Drew and Dave ride past the "White Post" for which this place is named

More scenery that doesn't suck

I had expected more daunting hills, so I was extremely happy not to encounter any mean ones until close to the finish. Even then, they were either steep or long, not both. However, I must register a formal complaint against the headwind which seemed to change direction every time we did. 

We made the right call in choosing to ride just 50 miles. Our necks and shoulders were happy to be done but our legs were eager for more. Always leave the party while you're still having fun.

stood around stuffing out faces at the post-ride barbecue, talking about how much fun we'd had.
We marveled at how much less endurance biking hurts than running, and debated about what distance in trail running compared to how we felt after 50 miles of road cycling. 

The exhilaration of the ride and the camaraderie of friends was intoxicating; we were already talking about doing another. 

I'm definitely planning to return to ride the full century next year!

VHTRC Women's Trail Half Marathon

I won't bury the lede: I ran my third fastest time at my ninth VHTRC Women's Trail Half Marathon.

It was humid as usual, but not as hot as it has been some years. There was even an occasional breeze. I'm convinced that this race will never feature cool weather. It seems that year after year, Summer hangs on until this race, exerting the last of its power before relinquishing its hold to Fall.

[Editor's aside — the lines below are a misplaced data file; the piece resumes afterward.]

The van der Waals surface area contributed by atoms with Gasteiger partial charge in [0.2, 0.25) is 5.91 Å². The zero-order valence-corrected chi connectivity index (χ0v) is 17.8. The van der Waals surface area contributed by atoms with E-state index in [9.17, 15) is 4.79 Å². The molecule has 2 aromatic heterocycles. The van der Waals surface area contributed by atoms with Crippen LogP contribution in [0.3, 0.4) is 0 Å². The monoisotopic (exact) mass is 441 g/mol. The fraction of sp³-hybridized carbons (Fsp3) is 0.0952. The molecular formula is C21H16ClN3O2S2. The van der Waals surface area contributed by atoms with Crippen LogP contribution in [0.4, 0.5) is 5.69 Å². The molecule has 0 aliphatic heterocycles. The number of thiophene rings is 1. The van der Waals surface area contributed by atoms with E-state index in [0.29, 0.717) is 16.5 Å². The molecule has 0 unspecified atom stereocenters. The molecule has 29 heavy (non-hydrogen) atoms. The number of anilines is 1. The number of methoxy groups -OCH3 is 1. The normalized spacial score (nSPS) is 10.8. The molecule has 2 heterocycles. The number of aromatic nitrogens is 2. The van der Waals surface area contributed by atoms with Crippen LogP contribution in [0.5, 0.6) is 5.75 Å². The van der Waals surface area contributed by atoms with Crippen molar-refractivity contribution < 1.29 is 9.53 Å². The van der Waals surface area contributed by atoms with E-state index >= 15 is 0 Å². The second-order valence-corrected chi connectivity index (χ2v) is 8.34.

Summer races mean red faces
Predictably, my low summer mileage was noticeable, especially in the last 5 miles when my legs began to protest. 

In the positive column, my focus on hill training definitely paid off as I felt strong on the uphills. Note to self - keep doing those hill workouts!

I knew I wasn't going to run a PR, and I had adjusted my expectations in light of my less-than-rigorous training. I didn't push too hard and suffer the way I often do at this "Anaerobic Sufferfest" - thanks Sophie for coining that classic phrase. It runs through my head like a mantra.

I enjoyed time on the trail with friends Katie, Kate and Sara. There's something special about chatting on trail. Sorry you had to hear about my antibiotics issues, ladies!

Katie ran a great race. She's been training hard and it shows!
Sara caught me with 2 miles to go. I couldn't hang on to finish with her this year.
Kate kicking ass in the woods in her first WTHM
Teresa finishes in a great comeback race.
I'd be lying if I didn't say that the post-race socializing was the highlight of the day. We basked in our personal triumphs over the course and cheered as the remaining runners finished.

There's nothing better than a cold recovery beverage.

Post-race tailgating. Check out Lauren's race report - 6 stitches in the chin!
I love this race! I'll be back again next year, trying for a PR and inviting all my friends to join in the fun.

Thanks to Aaron Schwartzbard and Bob Fabia who took all but the last two photos.